Hezbollah and Amal criticize the delegation that will represent Lebanon in talks starting Wednesday.
Lebanon and Israel are due to initiate indirect talks on their controversial maritime border, with US officials brokering the talks that both sides insist on are purely technical and are not a sign of the normalization of relations.
The talks will take place from Wednesday at the headquarters of the UN peacekeeping force UNIFIL in the Lebanese border town of Naqoura. It is unclear how long they will last.
The development comes against the backdrop of the deepening economic crisis in Lebanon, the worst in its modern history, and after a wave of US sanctions recently involving two influential former cabinet ministers allied with the armed Hezbollah group.
Israel, the United States, and some other Western and Arab countries regard Hezbollah, allied with Iran, as a terrorist organization.
Israel has said there will be “direct negotiations” which Lebanese officials have denied. The two delegations are expected to sit in the same room.
Israel has deployed a team of six, including the director general of its energy ministry, the foreign policy advisor to Prime Minister Benjamin Netanyahu and the head of the army’s strategic department.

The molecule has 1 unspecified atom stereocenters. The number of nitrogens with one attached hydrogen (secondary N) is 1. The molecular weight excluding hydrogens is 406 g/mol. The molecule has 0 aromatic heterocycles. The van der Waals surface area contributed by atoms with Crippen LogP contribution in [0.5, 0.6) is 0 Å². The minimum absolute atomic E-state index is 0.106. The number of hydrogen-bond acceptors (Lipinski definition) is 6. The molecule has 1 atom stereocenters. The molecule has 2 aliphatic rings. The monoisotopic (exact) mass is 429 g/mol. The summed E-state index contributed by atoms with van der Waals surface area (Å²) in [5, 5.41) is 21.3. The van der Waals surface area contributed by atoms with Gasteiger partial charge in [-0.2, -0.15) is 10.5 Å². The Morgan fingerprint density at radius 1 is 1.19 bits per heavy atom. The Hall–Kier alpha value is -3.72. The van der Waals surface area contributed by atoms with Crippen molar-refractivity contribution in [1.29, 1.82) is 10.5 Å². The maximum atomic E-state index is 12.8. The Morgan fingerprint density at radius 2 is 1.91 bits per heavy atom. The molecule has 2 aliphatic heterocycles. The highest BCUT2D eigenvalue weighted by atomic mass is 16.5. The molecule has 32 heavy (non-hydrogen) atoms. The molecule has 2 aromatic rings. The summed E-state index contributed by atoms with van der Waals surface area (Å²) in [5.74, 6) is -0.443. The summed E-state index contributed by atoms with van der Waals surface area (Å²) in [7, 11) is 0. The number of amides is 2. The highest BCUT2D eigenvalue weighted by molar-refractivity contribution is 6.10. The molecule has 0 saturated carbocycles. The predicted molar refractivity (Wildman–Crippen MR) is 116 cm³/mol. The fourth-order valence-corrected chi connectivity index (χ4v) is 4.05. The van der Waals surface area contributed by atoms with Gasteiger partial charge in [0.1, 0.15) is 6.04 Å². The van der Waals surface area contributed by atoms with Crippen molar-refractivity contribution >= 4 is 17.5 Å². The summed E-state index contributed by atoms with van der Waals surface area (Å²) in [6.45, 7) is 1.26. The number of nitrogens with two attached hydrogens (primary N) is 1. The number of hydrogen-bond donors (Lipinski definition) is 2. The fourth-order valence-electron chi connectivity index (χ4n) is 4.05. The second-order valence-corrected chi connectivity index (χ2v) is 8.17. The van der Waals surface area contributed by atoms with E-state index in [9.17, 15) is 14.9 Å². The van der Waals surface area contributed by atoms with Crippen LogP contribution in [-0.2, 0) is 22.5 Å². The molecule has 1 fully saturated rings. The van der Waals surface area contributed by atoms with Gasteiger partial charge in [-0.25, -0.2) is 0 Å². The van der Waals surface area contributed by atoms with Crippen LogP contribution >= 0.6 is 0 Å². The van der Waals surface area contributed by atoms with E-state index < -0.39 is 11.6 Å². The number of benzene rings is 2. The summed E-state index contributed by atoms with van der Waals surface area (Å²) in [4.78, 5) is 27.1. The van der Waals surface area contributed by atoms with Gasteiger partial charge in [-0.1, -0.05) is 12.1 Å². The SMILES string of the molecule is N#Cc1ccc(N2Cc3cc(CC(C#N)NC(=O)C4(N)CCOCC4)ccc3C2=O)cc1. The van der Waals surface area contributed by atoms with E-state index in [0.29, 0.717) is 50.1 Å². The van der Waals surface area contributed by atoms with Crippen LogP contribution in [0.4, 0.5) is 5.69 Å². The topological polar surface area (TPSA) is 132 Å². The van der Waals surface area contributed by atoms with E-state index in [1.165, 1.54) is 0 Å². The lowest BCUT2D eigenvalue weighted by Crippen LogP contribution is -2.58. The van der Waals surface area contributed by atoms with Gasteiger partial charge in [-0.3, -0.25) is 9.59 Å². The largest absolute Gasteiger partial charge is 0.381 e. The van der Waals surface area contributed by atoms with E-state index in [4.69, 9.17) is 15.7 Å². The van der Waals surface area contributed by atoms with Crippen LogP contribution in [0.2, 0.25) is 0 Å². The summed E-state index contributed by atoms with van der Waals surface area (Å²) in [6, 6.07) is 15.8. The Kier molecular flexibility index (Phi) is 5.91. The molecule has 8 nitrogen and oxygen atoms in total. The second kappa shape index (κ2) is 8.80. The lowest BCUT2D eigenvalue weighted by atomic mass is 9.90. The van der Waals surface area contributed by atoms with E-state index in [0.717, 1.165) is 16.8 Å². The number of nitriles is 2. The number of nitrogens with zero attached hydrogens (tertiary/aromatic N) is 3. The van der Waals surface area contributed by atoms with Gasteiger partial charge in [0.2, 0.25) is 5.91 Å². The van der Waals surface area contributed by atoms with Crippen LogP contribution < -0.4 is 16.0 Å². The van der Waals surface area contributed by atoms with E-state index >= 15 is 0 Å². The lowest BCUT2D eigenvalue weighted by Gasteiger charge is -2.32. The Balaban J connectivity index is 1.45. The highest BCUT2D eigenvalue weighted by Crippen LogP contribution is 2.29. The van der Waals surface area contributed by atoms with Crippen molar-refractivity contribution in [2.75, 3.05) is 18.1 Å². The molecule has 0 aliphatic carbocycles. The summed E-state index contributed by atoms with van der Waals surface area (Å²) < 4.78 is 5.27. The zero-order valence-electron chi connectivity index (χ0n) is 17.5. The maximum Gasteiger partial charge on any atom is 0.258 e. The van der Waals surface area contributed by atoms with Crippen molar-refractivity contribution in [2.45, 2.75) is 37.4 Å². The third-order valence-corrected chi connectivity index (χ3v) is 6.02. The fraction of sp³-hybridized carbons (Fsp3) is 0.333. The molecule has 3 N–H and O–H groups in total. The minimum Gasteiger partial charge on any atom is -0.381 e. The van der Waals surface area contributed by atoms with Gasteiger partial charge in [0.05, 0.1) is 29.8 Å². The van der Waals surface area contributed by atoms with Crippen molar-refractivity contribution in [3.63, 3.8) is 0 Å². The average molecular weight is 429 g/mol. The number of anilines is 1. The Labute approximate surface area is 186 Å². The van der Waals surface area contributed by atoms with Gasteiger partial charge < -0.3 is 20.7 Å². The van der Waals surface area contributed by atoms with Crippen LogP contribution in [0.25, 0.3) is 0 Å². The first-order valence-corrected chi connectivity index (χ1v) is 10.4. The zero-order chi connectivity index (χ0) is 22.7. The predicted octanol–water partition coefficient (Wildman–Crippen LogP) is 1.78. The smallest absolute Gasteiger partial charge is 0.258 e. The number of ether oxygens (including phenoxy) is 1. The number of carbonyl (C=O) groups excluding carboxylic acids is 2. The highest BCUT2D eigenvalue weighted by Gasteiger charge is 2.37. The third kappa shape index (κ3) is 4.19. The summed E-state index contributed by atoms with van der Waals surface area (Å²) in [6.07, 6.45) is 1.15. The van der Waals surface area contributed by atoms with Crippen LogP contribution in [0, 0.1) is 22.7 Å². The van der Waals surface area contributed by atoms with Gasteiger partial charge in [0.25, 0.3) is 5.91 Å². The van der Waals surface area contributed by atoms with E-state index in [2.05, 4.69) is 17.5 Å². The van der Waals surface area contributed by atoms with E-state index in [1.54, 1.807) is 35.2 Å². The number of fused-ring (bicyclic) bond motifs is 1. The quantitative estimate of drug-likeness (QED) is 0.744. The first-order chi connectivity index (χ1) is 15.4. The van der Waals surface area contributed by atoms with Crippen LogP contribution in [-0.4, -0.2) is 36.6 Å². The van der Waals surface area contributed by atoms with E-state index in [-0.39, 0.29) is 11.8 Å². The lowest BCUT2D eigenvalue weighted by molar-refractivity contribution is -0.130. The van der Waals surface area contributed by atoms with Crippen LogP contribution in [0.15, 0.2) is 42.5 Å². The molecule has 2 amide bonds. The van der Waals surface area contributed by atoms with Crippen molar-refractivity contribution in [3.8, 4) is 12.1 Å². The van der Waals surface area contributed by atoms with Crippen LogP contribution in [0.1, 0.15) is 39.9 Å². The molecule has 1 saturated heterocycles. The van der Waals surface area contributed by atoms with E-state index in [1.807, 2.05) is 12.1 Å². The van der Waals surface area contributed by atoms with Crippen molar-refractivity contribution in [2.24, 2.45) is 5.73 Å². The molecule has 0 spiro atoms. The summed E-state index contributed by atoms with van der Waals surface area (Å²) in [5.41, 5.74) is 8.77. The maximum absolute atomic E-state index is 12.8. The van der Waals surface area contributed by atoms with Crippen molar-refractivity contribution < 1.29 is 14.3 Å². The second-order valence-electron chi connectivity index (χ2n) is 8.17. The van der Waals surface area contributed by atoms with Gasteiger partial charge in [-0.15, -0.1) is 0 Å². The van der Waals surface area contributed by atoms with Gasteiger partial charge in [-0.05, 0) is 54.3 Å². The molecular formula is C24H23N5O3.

The four-person Lebanese delegation consists of two army officers, a Lebanese oil official and an expert in maritime law.
Hezbollah and its ally Amal have criticized the delegation that will represent Lebanon in the talks.
A statement by the two main Shiite parties in Lebanon, received a few hours before the meeting began, called for a reform of the negotiating team, in which only military officials without civilians or politicians could participate.
On Monday, the pro-Hezbollah Al-Akhbar daily described the talks as “a moment of unprecedented political weakness for Lebanon” and argued that Israel was the real “beneficiary”.
The talks come weeks after Bahrain and the United Arab Emirates became the first Arab nations to forge ties with Israel since Egypt in 1979 and Jordan in 1994.
Israel and Lebanon have no diplomatic relations and are technically at war.
They each claim that around 860 square kilometers of the Mediterranean are in their own exclusive economic zones.
Outgoing Lebanese Foreign Minister Charbel Wehbi said the Lebanese negotiators would “be more violent than expected because we have nothing to lose”.
He added that if the Lebanese economy collapses, “there is no interest in making concessions”.
U.S. Assistant Secretary of State for Middle East Affairs David Schenker, the top American diplomat for the Middle East, arrived in Lebanon Tuesday afternoon to attend the opening session of the talks.
Schenker will be accompanied by the American ambassador John Desrocher, who will act as the US mediator for these negotiations.